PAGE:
What is UX Design for me?
Beyond the buzz words
I’ve always been very curious and observant about everything and wondering often how could things that we experience in daily life be improved. That’s how I got into the field of design 6 years ago.
Design for me, is not making things look in a certain way but providing us with the right tools to get things done. During my journey in design, I’m constantly learning from listening and exchanging ideas; thinking critically; experimenting, building and testing ideas.
There are three aspects that I value the most in user experience design: Context and anticipating needs; The service around the product; Iteration and implementation.
Context and anticipating needs
User experience design for me is not only about websites or mobile apps design. It covers a wide range of fields such as user research, interaction design, industrial design and service design. As UX designers, we look at the whole user journey, find out the pain points and think of solutions to improve or recreate the product/service/system. During the process, it’s important to consider the context of use. Using your phone to navigate while driving is totally different than planning a road trip on your laptop, or comparing hotel information on your laptop and then make a booking on the bus the next day. Our needs can be totally different when achieving the same goal in different contexts.
As the technology of connectivity, cloud, artificial intelligence and sensors developing exponentially and the huge amount of data being collected, the need for contextual design is growing which means the machines begin to learn and anticipate human needs based on our behaviours, situations and locations. For example, Google Now combines the data that you provided in your Google searches, calendar, maps and emails to give you contextual notifications and suggestions. It will remind you that the restaurant might be closed at the time when you reach there or you should get going in 10 minutes if you want to attend an event at 7 PM somewhere. It saves us time and effort by providing useful, contextual and personalized information and fulfilling our unconscious needs.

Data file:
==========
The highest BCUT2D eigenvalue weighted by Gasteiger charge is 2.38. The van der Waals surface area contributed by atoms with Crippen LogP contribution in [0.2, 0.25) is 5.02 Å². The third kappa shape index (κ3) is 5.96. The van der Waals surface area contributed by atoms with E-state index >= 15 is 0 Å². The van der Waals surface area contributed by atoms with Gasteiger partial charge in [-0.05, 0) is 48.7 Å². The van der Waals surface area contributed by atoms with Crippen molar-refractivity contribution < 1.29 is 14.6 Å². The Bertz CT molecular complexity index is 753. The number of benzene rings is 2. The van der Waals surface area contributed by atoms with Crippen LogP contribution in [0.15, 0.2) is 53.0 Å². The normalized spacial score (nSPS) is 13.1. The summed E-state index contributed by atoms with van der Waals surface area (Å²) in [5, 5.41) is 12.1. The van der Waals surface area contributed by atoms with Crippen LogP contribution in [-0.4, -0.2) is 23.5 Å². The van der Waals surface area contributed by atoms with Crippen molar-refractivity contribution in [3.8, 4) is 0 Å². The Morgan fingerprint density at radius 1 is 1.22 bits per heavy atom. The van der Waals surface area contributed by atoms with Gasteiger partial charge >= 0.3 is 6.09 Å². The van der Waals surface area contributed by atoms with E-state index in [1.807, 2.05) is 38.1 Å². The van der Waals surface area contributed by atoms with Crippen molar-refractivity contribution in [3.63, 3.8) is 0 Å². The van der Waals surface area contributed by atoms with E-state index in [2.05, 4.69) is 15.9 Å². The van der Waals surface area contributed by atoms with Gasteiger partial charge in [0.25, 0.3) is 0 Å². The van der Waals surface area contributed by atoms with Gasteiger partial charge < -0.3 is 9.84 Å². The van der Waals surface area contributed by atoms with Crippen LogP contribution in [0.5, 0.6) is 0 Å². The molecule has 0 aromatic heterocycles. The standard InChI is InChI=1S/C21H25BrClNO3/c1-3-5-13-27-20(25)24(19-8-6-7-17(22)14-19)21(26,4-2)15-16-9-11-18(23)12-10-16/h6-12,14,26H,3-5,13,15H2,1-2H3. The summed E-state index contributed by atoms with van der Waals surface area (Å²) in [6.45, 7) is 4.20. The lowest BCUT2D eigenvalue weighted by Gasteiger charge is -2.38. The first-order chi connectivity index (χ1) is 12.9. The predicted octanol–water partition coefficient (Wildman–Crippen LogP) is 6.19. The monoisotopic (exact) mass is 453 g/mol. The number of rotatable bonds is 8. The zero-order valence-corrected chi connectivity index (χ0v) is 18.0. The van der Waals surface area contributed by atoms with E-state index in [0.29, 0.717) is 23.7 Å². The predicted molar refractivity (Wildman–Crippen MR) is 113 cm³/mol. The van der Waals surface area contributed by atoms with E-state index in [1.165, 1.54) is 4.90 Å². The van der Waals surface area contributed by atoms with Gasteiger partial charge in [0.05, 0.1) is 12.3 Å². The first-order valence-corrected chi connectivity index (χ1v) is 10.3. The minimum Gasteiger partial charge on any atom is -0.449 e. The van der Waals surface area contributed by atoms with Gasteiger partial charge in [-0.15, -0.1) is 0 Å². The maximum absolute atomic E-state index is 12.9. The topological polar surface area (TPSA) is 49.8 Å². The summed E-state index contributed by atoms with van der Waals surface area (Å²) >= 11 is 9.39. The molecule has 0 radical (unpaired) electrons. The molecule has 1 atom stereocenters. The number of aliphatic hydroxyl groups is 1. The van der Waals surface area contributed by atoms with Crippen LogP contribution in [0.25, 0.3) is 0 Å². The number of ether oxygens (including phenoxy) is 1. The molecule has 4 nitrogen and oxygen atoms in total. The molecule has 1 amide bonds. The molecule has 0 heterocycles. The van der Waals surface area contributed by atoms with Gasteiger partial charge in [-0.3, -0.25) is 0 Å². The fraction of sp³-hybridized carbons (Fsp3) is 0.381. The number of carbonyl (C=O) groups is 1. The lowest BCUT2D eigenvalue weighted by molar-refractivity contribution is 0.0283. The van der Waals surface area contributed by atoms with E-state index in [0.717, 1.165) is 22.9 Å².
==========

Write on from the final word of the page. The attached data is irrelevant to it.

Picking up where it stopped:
Good user experience is fluid and seamless. Good UX design helps us to get things done easier and faster.
The service around the product
A few weeks ago, I was very confused when I couldn’t find any rental bikes in Berlin on my Call a Bike mobile app. Nothing had changed for 3 days and there was no information in the app or at the bike station. So I finally called the service hotline and found out that the whole bike system in Berlin is under construction. I was not informed at all and couldn’t even get a refund for the monthly subscription. It was a great service for me until this frustrating moment came and I lost trust in it.
Another story: I was using an online tool Smaply to digitalize a service blueprint for a project. And when I finished 30 percent of the blueprint, it suddenly crashed and all the data I put in was gone. It was definitely a horrible moment when you saw hours of works gone in one second. So I wrote them about the crash and expressed my frustrations of using their online tool for the first time. After a few hours, I got an reply from their VP apologizing for the inconvenience and promising to recover the data as soon as possible. Meanwhile they offered to upgrade my account to business for one month. This sincere and personal reply really earned my trust and delivered the message that no matter what goes wrong, they will be there and do their best to help the users.
We are not only designing products but also the services around. A successful product can’t live without a good service.
Iteration and Implementation
Design thinking is indeed a powerful tool which allows us to validate ideas at early stage so that we won’t waste time on the ideas that will not work, however, it alone is not enough to tackle challenges and deliver solutions. After the iterative ideation, prototyping and testing phase, our idea needs to be implemented which often turns to be difficult, especially when designing from the agency side. There is a good way that I would recommend, to get a rough idea of potential problems that may occur during implementation, is to have Co-creation workshops with stakeholders including clients, specialists from marketing, sales and engineering background who look at things from different perspectives. At the same time, get constant feedback from users and iteratively adapt the design. Also, coming from an industrial design background, I strongly suggest starting “design doing” right after “design thinking”.
Think more, but also do more.
As user experience designers, our duty is to understand users’ frustrations and create products/services which meet their needs and bring them delightful experiences.